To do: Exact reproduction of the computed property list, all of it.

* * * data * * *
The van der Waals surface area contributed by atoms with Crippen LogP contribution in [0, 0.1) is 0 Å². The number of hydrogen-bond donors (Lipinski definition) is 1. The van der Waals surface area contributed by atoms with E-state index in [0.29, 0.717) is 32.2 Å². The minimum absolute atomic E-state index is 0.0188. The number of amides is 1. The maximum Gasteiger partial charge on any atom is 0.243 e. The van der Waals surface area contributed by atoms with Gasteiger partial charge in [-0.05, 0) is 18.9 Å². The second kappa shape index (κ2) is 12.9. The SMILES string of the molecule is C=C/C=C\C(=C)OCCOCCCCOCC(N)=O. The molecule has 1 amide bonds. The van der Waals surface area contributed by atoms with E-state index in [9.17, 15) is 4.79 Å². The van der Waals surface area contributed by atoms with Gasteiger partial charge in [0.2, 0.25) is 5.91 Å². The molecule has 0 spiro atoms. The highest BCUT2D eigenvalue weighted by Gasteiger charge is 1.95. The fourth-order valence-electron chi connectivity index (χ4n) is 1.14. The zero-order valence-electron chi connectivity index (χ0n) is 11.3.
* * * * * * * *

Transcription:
The van der Waals surface area contributed by atoms with Crippen LogP contribution in [0, 0.1) is 0 Å². The number of hydrogen-bond donors (Lipinski definition) is 1. The van der Waals surface area contributed by atoms with E-state index in [0.29, 0.717) is 32.2 Å². The minimum absolute atomic E-state index is 0.0188. The number of amides is 1. The maximum Gasteiger partial charge on any atom is 0.243 e. The van der Waals surface area contributed by atoms with Gasteiger partial charge in [-0.05, 0) is 18.9 Å². The second kappa shape index (κ2) is 12.9. The SMILES string of the molecule is C=C/C=C\C(=C)OCCOCCCCOCC(N)=O. The molecule has 1 amide bonds. The van der Waals surface area contributed by atoms with E-state index in [9.17, 15) is 4.79 Å². The van der Waals surface area contributed by atoms with Gasteiger partial charge in [0.2, 0.25) is 5.91 Å². The molecule has 0 spiro atoms. The highest BCUT2D eigenvalue weighted by Gasteiger charge is 1.95. The fourth-order valence-electron chi connectivity index (χ4n) is 1.14. The zero-order valence-electron chi connectivity index (χ0n) is 11.3.